West Papua Wins Observer Status in Melanesian Spearhead Group

by July 9, 2015
 

The 53 year old struggle for West Papuan independence achieved a victory on June 26, 2015 with the granting of observer status in the Melanesian Spearhead Group (MSG). The MSG is a sub-regional coalition composed of Fiji, the Solomon Islands, Vanuatu, Papua New Guinea, and New Caledonia’s Front de Liberation Nationale Kanak et Socialiste (FLNKS).

The vote at the 20th MSG Leaders summit in Honiara, Solomon Islands was a mixed blessing for the West Papuans. While the Leader’s Summit could have opted for full inclusion of the United Liberation Movement for West Papua (ULMWP), it also could have opted for complete exclusion, a move that could have proved disastrous for the West Papuan liberation movement. ULMWP Secretary General, Octovianus Mote said that “Despite not getting full membership we welcome the decision of the leaders as it our first step to full political recognition.”

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As a member of the MSG with observer status ULMWP sits on the inside of the organization alongside Indonesia, and is seen as an historic step toward addressing the human rights atrocities committed against West Papuans by the Indonesian army.

West Papua has been subjected to a brutal repression by the Indonesians since 1962. Prior to that, the island of New Guinea (the eastern half now known as Papua New Guinea and the western half now known as West Papua) as well as Indonesia had been Dutch colonies until Indonesia’s own war of independence in 1949. Plans were made by the Dutch to prepare for withdrawal in the 1950’s, including plans for West Papua to revert to indigenous rule by 1972.

Despite a West Papuan congress on independence in 1961 and the raising of the national “Morning Star” flag, Indonesia had claimed New Guinea as part of its territory. A United Nations intervention resulted in the New York Agreement in 1962 which placed the territory in UN trusteeship (without consent of the population) and required that West Papuans hold an independence vote under UN supervision.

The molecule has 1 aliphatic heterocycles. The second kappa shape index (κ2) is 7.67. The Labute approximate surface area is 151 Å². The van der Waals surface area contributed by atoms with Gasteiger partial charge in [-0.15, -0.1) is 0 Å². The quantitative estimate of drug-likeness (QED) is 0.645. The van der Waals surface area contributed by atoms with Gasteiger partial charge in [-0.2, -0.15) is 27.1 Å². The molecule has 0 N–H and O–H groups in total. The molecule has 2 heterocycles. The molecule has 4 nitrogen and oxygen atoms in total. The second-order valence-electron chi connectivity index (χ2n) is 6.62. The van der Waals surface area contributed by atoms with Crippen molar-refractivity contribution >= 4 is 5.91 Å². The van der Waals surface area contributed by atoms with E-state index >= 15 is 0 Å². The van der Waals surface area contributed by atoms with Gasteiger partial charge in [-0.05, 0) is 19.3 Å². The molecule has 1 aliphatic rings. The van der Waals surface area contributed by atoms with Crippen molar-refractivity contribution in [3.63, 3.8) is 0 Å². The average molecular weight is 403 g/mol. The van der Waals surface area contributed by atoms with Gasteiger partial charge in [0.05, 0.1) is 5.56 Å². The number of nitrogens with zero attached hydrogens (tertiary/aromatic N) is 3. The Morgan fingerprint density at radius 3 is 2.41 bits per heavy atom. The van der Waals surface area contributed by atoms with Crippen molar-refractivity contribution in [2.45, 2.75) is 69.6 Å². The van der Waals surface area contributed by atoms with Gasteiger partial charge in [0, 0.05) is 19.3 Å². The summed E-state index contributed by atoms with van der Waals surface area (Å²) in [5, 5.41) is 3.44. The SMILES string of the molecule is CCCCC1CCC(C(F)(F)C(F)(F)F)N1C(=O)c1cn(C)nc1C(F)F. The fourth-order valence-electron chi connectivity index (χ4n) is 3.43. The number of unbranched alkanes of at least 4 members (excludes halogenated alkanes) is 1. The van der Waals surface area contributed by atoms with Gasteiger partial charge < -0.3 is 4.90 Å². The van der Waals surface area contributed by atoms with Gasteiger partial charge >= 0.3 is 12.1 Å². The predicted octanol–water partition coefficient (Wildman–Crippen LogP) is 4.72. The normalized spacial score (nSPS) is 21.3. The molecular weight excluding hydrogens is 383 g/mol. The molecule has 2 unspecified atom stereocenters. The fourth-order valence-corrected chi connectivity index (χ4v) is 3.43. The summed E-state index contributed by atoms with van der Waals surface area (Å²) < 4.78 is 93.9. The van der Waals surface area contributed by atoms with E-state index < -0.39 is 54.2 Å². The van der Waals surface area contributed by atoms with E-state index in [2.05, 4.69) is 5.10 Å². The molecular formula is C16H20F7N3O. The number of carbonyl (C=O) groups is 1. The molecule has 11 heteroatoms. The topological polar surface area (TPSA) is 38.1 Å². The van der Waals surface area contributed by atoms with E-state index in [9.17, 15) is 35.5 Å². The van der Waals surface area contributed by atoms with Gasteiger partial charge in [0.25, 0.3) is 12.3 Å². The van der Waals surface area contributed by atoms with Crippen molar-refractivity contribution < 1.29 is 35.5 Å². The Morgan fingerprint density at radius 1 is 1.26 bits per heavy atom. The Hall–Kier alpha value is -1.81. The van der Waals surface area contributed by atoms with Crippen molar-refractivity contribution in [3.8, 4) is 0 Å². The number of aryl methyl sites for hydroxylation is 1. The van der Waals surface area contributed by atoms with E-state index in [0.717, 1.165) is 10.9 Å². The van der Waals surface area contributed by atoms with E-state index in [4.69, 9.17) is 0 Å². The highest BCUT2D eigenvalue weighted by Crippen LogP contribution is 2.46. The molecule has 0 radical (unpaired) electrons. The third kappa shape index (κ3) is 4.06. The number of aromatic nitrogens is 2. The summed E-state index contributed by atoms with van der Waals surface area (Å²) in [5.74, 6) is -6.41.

By the time the vote was conducted in 1969 the Indonesian military had handpicked 1,026 representatives to vote on behalf of the entire population. Having been threatened with the death of their families the vote was unanimous for Indonesian rule. The so-called “Act of Free Choice” is known to this day by indigenous West Papuans as the “act of no choice.”

In 1936 while still under Dutch rule an erstberg (ore mountain) was discovered in the southwest region of New Guinea, and in 1959 alluvial gold was found just off the West Papuan coast. Another massive ore mountain was yet to be discovered deep in the West Papuan forest.

When the West Papuans were making plans for independence in 1961, unbeknownst to either they or the Dutch, then-Indonesian army general Suharto was negotiating a mining deal with the American mining company Freeport-McMoRan Copper and Gold. Subsequent discoveries resulted in the notorious Grasberg mine—one of the largest reserves of copper and gold in the world—and is today at the center of the conflict between Indonesia and West Papua.

The Free West Papua Movement claims that over 500,000 civilian West Papuans have been killed to date.

The MSG victory precedes by a few days the seventeenth anniversary of the July 6, 1998 Biak Massacre in which independence demonstrators were fired upon by the Indonesian army. About 200 were subsequently forced aboard an Indonesian vessel and dumped into the ocean.

A Biak Massacre Citizens Tribunal held in 2013 alleged a cover-up by the Australian government for the purpose of not offending the Indonesians in the aftermath of the overthrow of the Suharto dictatorship.

West Papua’s bid for entry into the MSG saw a violent crackdown by the Indonesian army. On May 28, 2015 up to 82 West Papuans were jailed and tortured for their public support of MSG membership. More were fired on and beat with gun butts. The week before another 84 were arrested for the same reasons.

The Melanesian Spearhead Group was founded in 1986 to promote and strengthen trade, promote Melanesian cultures, further the economic growth of its members, sustainable development, good governance, and security. The Free West Papua movement believes that joining the MSG “Will have potentially emancipatory consequences for West Papuans, and could threaten Indonesia’s historic claim over the territory.”

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